Sun Investigates

Health insurance bill arrives with a higher price tag than expected

When the bill arrived from CareFirst BlueCross BlueShield, I expected to open it and see that I owed $250 by March 15.

Instead it was for $286. That's $36 more than Maryland health exchange website showed my insurance plan would cost.


This was the latest snafu in my quest to buy health insurance through the state's troubled online exchange, which has been beset for months by technical problems. The enrollment process took me five hours and 22 minutes and included two calls to the exchange's call center, seven attempts to enter my personal information, two computers and two web browsers.

Dori Henry, a spokeswoman for the exchange, said users have recourse when they feel an error has been made.


"Individuals who believe a mistake has been made related to their eligibility or enrollment can file a request for a review of their case," Henry said. "Once that process is complete, a consumer who is still dissatisfied may request a hearing through the appeals process."

The bill notwithstanding, this part of the process was decidedly smoother than the enrollment portion. The information about my choice moved as it was supposed to from the exchange website to the insurer — an electronic process that recently had not been working properly.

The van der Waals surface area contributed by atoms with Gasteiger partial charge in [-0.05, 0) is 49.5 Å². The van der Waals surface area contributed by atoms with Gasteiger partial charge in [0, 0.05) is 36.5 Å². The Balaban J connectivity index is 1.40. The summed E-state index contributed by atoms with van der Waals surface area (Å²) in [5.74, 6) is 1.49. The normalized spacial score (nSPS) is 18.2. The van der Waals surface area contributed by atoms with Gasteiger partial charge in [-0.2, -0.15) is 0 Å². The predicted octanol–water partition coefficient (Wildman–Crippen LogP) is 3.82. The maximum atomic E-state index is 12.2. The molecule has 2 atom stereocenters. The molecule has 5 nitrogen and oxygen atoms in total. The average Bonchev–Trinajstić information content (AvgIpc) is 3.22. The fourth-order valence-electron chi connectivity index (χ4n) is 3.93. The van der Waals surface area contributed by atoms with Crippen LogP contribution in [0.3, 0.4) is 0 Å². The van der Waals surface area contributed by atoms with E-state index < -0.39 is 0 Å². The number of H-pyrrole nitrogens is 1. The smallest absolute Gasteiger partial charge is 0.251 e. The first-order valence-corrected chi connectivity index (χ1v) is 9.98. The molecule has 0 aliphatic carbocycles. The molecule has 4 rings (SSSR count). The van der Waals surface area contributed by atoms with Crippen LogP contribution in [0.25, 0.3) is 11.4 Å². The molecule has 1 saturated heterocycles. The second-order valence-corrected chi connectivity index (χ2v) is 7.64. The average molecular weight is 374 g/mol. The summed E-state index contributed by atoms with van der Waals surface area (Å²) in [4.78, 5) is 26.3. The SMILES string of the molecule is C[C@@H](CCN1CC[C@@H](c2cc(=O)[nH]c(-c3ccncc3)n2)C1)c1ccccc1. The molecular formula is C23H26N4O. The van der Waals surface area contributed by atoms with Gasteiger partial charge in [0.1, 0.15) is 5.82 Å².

Exchange officials said that glitch has been fixed, along with many others that I experienced when I signed up over two days in late January. A bill for my dental insurance hasn't arrived yet.

Sun readers had been telling editors and reporters about their troubles with the system since its faulty launch Oct. 1. And when Gov. Martin O'Malley went on national television and said the site was functional for most users, the editors asked me to find out what functional meant.

I searched for plans that would give me the same level of coverage offered by my employer. In the end, the coverage would cost me more than what I pay out-of-pocket for my employer-provided insurance, so I won't be using the new insurance after all.

So far, the number of people using the exchange to find private coverage remains far below expectations.

Officials reported Friday in their weekly report that 29,059 people have enrolled through exchange in private insurance plans, up just over 2,200 from the week before. Combined with those who enrolled in expanded Medicaid through the exchange and those moved automatically from a state program to Medicaid, a total of 169,475 people have gotten insurance.

Open enrollment ends March 31.